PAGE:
The ‘Reluctant Europeans’: What Syriza’s Victory Means for Europe

For years, conventional wisdom has said that the role of the EU in national elections is rather insignificant. Even European Parliament elections are often regarded as ‘second order’, where voters use the ballot box in order to express their grievances towards governing parties and the way they manage national issues. This lack of a proper debate on EU issues is not too surprising if we take into account how detached European citizens often feel from what goes on in ‘Brussels’. It is for that reason that last Sunday’s elections in Greece, marked by the major role of the EU and the remarkable victory of Syriza, become rather historic.

Indeed, Greece is no exception to the rule and historically the EU has not played a massively important role in elections. For example, the last European Parliament elections before the outbreak of the Eurozone crisis (2009) were fought in strictly national terms: parties of the opposition, like the Coalition of the Radical Left Syriza (which back then enjoyed very little support), used their campaign to attack the centre-right government of New Democracy. Similarly, the campaign of the governing party focused on national policies, in an effort to promote achievements of its term.

However, since the beginning of the Eurozone crisis in the Mediterranean country, things have changed a lot. Progressively, more and more Greeks have viewed the EU under a negative light: when the country joined the Eurozone in 2001, 51 per cent of its people had a positive image of the EU, considerably more than the rest of the member states (42 per cent). In 2009, few months before the outbreak of the crisis, a still significantly high number of Greeks (48 per cent, the same with the EU average) viewed the EU positively while a low 16 per cent had a negative image. Since then, the percentage of people who have a positive image of the EU has dramatically dropped: before the 2014 European Parliament elections it reached an all-time low of 16 per cent, which was also the lowest across the EU. In late 2014, the positive image of the EU had gone up to 23 per cent but the majority continued to view the EU negatively, the highest percentage out of the only three member states (the others being Cyprus and Austria) where negative feelings prevailed.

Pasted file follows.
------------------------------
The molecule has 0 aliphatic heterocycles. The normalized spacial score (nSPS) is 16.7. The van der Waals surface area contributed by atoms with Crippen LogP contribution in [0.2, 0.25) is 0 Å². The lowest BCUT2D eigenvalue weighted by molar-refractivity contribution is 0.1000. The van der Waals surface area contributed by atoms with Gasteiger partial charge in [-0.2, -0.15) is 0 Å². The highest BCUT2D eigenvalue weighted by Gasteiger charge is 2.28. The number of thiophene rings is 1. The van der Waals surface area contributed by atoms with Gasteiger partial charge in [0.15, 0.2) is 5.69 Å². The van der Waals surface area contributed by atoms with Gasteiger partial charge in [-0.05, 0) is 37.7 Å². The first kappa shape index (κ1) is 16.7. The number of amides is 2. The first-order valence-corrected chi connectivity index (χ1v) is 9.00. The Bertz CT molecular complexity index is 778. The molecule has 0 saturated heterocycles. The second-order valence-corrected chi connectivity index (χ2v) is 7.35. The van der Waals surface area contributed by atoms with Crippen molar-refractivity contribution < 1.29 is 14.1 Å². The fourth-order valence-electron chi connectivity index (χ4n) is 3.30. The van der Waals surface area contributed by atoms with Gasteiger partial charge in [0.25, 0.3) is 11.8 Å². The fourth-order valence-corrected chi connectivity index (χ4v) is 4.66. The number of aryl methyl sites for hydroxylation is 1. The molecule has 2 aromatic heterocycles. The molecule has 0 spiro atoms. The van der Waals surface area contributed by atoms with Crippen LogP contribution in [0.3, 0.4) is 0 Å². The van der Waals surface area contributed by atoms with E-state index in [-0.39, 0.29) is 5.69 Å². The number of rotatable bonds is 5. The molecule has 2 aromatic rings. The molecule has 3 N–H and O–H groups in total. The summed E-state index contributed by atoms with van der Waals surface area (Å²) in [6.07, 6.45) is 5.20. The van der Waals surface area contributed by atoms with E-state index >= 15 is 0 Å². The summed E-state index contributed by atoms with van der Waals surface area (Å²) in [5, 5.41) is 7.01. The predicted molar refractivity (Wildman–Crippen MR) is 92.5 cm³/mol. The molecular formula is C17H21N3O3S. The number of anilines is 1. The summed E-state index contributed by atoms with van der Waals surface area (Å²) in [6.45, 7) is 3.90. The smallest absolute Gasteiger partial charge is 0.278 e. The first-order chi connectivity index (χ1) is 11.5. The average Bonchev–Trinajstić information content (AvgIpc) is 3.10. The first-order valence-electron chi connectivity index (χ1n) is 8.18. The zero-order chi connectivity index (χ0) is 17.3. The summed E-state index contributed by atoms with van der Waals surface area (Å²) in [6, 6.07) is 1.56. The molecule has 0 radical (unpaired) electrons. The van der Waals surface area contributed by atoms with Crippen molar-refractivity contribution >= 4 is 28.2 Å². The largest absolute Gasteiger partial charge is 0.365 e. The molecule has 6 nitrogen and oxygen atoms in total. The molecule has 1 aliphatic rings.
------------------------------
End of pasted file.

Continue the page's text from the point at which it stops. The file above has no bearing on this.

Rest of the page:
But for all the bleak feelings, the support of EU membership has not seen an equally impressive decrease and few days before last Sunday’s (25th January) elections more than 80 per cent of Greeks wanted the country to remain part of the Eurozone. Indeed, this is an interesting feature of euroscepticism in Greece, unlike other countries such as, for example, the UK: Greeks remain somehow ‘reluctant Europeans’, firmly in support of their place in the EU but at the same time questioning what the EU looks like at the moment.

Those changes in society have also been reflected in the party scene. Over the crisis years, elections have been fought between two main camps: on the one hand, those parties that promoted themselves as strongly pro-EU and they supported measures that satisfy the conditions of the EU bailout agreements and, on the other side, those who opposed these deals and austerity. As such, the EU took centre stage in the parties’ campaign. In last Sunday’s elections for example, the leader of the coalition government New Democracy often used a combination of the Greek and the European flag in its visual campaign, while party broadcasts of the centre-left PASOK, the junior coalition partner, sought to upheld Greece’s status in the world and Europe. The River was established a year earlier with a clear pro-EU agenda, while the communist party KKE continued to fight a strongly anti-EU campaign – in fact, this is the party whose campaigns have historically paid more attention to the EU in comparison to others. Lastly, both the right Independent Greeks and the extreme right Golden Dawn fought campaigns strongly opposed to measures related to the EU bailout agreements.